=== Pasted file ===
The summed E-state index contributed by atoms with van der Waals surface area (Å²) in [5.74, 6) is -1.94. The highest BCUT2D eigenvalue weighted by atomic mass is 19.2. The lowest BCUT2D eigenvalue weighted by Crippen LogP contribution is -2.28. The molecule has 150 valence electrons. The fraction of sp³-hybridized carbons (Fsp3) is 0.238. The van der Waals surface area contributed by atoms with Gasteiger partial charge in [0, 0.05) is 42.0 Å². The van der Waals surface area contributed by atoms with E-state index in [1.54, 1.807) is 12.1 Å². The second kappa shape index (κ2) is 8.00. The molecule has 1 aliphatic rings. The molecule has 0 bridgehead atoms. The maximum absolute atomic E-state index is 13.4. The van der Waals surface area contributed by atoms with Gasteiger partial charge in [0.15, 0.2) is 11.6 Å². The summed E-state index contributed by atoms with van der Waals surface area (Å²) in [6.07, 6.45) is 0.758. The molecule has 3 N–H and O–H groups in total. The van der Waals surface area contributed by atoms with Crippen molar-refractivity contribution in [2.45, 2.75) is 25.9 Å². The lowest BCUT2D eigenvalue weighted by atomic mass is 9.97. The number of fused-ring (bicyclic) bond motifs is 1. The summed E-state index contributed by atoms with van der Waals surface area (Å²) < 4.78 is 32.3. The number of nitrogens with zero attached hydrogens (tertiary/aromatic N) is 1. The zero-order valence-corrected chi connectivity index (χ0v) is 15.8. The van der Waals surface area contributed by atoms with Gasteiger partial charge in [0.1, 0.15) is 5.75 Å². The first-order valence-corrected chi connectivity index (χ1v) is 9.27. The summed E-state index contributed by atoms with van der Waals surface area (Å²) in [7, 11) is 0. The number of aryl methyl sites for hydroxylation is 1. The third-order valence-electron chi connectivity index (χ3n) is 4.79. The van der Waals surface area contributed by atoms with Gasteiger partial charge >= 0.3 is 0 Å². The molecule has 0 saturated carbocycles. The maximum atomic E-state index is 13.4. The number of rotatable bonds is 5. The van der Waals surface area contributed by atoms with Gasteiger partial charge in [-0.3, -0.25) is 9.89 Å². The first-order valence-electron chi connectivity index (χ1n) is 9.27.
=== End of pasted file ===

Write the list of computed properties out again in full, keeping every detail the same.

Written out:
The summed E-state index contributed by atoms with van der Waals surface area (Å²) in [5.74, 6) is -1.94. The highest BCUT2D eigenvalue weighted by atomic mass is 19.2. The lowest BCUT2D eigenvalue weighted by Crippen LogP contribution is -2.28. The molecule has 150 valence electrons. The fraction of sp³-hybridized carbons (Fsp3) is 0.238. The van der Waals surface area contributed by atoms with Gasteiger partial charge in [0, 0.05) is 42.0 Å². The van der Waals surface area contributed by atoms with E-state index in [1.54, 1.807) is 12.1 Å². The second kappa shape index (κ2) is 8.00. The molecule has 1 aliphatic rings. The molecule has 0 bridgehead atoms. The maximum absolute atomic E-state index is 13.4. The van der Waals surface area contributed by atoms with Gasteiger partial charge in [0.15, 0.2) is 11.6 Å². The summed E-state index contributed by atoms with van der Waals surface area (Å²) in [6.07, 6.45) is 0.758. The molecule has 3 N–H and O–H groups in total. The van der Waals surface area contributed by atoms with Crippen molar-refractivity contribution in [2.45, 2.75) is 25.9 Å². The lowest BCUT2D eigenvalue weighted by atomic mass is 9.97. The number of fused-ring (bicyclic) bond motifs is 1. The summed E-state index contributed by atoms with van der Waals surface area (Å²) < 4.78 is 32.3. The number of nitrogens with zero attached hydrogens (tertiary/aromatic N) is 1. The zero-order valence-corrected chi connectivity index (χ0v) is 15.8. The van der Waals surface area contributed by atoms with Gasteiger partial charge in [0.1, 0.15) is 5.75 Å². The first-order valence-corrected chi connectivity index (χ1v) is 9.27. The summed E-state index contributed by atoms with van der Waals surface area (Å²) in [7, 11) is 0. The number of aryl methyl sites for hydroxylation is 1. The third-order valence-electron chi connectivity index (χ3n) is 4.79. The van der Waals surface area contributed by atoms with Gasteiger partial charge >= 0.3 is 0 Å². The molecule has 0 saturated carbocycles. The maximum atomic E-state index is 13.4. The number of rotatable bonds is 5. The van der Waals surface area contributed by atoms with Gasteiger partial charge in [-0.3, -0.25) is 9.89 Å². The first-order valence-electron chi connectivity index (χ1n) is 9.27.